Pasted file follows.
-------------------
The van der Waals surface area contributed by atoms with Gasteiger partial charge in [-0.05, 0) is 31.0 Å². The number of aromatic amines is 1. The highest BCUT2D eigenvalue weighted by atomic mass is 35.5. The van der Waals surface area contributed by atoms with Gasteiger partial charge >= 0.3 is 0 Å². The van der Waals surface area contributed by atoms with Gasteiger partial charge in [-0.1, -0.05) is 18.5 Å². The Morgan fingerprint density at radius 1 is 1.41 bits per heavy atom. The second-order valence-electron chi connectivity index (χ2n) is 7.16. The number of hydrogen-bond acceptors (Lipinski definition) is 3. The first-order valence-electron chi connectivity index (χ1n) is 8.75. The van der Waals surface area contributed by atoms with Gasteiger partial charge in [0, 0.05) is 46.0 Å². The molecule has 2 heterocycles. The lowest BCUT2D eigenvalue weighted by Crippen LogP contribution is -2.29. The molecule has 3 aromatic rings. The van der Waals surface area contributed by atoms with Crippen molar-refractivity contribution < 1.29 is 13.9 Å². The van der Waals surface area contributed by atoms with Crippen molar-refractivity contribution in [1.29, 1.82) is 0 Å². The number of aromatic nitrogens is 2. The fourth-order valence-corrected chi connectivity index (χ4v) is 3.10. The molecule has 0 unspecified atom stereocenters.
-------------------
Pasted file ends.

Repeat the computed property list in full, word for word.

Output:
The van der Waals surface area contributed by atoms with Gasteiger partial charge in [-0.05, 0) is 31.0 Å². The number of aromatic amines is 1. The highest BCUT2D eigenvalue weighted by atomic mass is 35.5. The van der Waals surface area contributed by atoms with Gasteiger partial charge >= 0.3 is 0 Å². The van der Waals surface area contributed by atoms with Gasteiger partial charge in [-0.1, -0.05) is 18.5 Å². The Morgan fingerprint density at radius 1 is 1.41 bits per heavy atom. The second-order valence-electron chi connectivity index (χ2n) is 7.16. The number of hydrogen-bond acceptors (Lipinski definition) is 3. The first-order valence-electron chi connectivity index (χ1n) is 8.75. The van der Waals surface area contributed by atoms with Gasteiger partial charge in [0, 0.05) is 46.0 Å². The molecule has 2 heterocycles. The lowest BCUT2D eigenvalue weighted by Crippen LogP contribution is -2.29. The molecule has 3 aromatic rings. The van der Waals surface area contributed by atoms with Crippen molar-refractivity contribution < 1.29 is 13.9 Å². The van der Waals surface area contributed by atoms with Crippen molar-refractivity contribution in [1.29, 1.82) is 0 Å². The number of aromatic nitrogens is 2. The fourth-order valence-corrected chi connectivity index (χ4v) is 3.10. The molecule has 0 unspecified atom stereocenters.